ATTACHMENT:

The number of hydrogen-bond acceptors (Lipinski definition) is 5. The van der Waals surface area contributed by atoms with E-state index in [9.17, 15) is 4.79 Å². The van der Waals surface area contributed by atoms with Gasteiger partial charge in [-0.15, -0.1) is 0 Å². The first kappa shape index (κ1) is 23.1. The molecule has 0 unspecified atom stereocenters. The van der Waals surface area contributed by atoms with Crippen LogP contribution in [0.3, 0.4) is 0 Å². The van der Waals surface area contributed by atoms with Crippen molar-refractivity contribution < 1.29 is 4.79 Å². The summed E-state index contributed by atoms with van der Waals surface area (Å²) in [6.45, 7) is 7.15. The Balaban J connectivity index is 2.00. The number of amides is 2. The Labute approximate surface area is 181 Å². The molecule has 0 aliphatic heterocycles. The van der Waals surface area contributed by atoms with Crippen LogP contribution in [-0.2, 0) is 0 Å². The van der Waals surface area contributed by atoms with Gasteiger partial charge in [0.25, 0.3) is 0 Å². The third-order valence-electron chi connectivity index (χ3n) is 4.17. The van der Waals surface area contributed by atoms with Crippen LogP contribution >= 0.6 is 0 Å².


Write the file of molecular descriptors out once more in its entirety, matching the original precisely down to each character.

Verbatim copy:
The number of hydrogen-bond acceptors (Lipinski definition) is 5. The van der Waals surface area contributed by atoms with E-state index in [9.17, 15) is 4.79 Å². The van der Waals surface area contributed by atoms with Gasteiger partial charge in [-0.15, -0.1) is 0 Å². The first kappa shape index (κ1) is 23.1. The molecule has 0 unspecified atom stereocenters. The van der Waals surface area contributed by atoms with Crippen LogP contribution in [0.3, 0.4) is 0 Å². The van der Waals surface area contributed by atoms with Crippen molar-refractivity contribution < 1.29 is 4.79 Å². The summed E-state index contributed by atoms with van der Waals surface area (Å²) in [6.45, 7) is 7.15. The Balaban J connectivity index is 2.00. The number of amides is 2. The Labute approximate surface area is 181 Å². The molecule has 0 aliphatic heterocycles. The van der Waals surface area contributed by atoms with Crippen LogP contribution in [-0.2, 0) is 0 Å². The van der Waals surface area contributed by atoms with Gasteiger partial charge in [0.25, 0.3) is 0 Å². The third-order valence-electron chi connectivity index (χ3n) is 4.17. The van der Waals surface area contributed by atoms with Crippen LogP contribution >= 0.6 is 0 Å².